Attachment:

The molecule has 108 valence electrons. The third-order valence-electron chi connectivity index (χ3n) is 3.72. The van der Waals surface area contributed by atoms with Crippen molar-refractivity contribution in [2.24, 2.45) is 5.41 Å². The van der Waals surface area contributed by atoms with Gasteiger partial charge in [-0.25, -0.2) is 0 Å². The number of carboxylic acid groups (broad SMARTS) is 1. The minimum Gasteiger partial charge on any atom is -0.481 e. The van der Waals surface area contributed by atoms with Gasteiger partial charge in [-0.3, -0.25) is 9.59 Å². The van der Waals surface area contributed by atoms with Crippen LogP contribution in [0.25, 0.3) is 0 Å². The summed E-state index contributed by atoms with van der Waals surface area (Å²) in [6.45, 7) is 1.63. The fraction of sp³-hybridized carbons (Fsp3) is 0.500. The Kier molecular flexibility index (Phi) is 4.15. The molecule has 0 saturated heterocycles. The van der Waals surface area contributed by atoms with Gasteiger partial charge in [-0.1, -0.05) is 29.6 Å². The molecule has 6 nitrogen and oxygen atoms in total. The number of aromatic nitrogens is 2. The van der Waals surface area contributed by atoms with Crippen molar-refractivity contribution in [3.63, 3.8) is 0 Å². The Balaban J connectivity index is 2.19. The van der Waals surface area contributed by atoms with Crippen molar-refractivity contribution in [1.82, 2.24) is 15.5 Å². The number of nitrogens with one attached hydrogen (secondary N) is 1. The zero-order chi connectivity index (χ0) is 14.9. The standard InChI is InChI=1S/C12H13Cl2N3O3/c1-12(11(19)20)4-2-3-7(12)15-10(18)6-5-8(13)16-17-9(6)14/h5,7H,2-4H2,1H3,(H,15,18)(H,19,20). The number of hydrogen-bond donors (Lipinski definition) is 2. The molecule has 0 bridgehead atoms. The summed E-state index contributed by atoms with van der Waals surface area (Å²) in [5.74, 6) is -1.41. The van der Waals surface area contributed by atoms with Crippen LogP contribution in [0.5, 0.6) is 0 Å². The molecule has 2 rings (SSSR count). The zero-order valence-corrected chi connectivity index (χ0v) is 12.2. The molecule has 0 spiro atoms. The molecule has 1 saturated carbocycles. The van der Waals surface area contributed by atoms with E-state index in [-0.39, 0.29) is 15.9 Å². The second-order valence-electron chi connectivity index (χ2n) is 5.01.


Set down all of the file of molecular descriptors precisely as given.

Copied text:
The molecule has 108 valence electrons. The third-order valence-electron chi connectivity index (χ3n) is 3.72. The van der Waals surface area contributed by atoms with Crippen molar-refractivity contribution in [2.24, 2.45) is 5.41 Å². The van der Waals surface area contributed by atoms with Gasteiger partial charge in [-0.25, -0.2) is 0 Å². The number of carboxylic acid groups (broad SMARTS) is 1. The minimum Gasteiger partial charge on any atom is -0.481 e. The van der Waals surface area contributed by atoms with Gasteiger partial charge in [-0.3, -0.25) is 9.59 Å². The van der Waals surface area contributed by atoms with Crippen LogP contribution in [0.25, 0.3) is 0 Å². The summed E-state index contributed by atoms with van der Waals surface area (Å²) in [6.45, 7) is 1.63. The fraction of sp³-hybridized carbons (Fsp3) is 0.500. The Kier molecular flexibility index (Phi) is 4.15. The molecule has 0 saturated heterocycles. The van der Waals surface area contributed by atoms with Gasteiger partial charge in [-0.1, -0.05) is 29.6 Å². The molecule has 6 nitrogen and oxygen atoms in total. The number of aromatic nitrogens is 2. The van der Waals surface area contributed by atoms with Crippen molar-refractivity contribution in [3.63, 3.8) is 0 Å². The Balaban J connectivity index is 2.19. The van der Waals surface area contributed by atoms with Crippen molar-refractivity contribution in [1.82, 2.24) is 15.5 Å². The number of nitrogens with one attached hydrogen (secondary N) is 1. The zero-order chi connectivity index (χ0) is 14.9. The standard InChI is InChI=1S/C12H13Cl2N3O3/c1-12(11(19)20)4-2-3-7(12)15-10(18)6-5-8(13)16-17-9(6)14/h5,7H,2-4H2,1H3,(H,15,18)(H,19,20). The number of hydrogen-bond donors (Lipinski definition) is 2. The molecule has 0 bridgehead atoms. The summed E-state index contributed by atoms with van der Waals surface area (Å²) in [5.74, 6) is -1.41. The van der Waals surface area contributed by atoms with Crippen LogP contribution in [0.5, 0.6) is 0 Å². The molecule has 2 rings (SSSR count). The zero-order valence-corrected chi connectivity index (χ0v) is 12.2. The molecule has 0 spiro atoms. The molecule has 1 saturated carbocycles. The van der Waals surface area contributed by atoms with E-state index in [-0.39, 0.29) is 15.9 Å². The second-order valence-electron chi connectivity index (χ2n) is 5.01.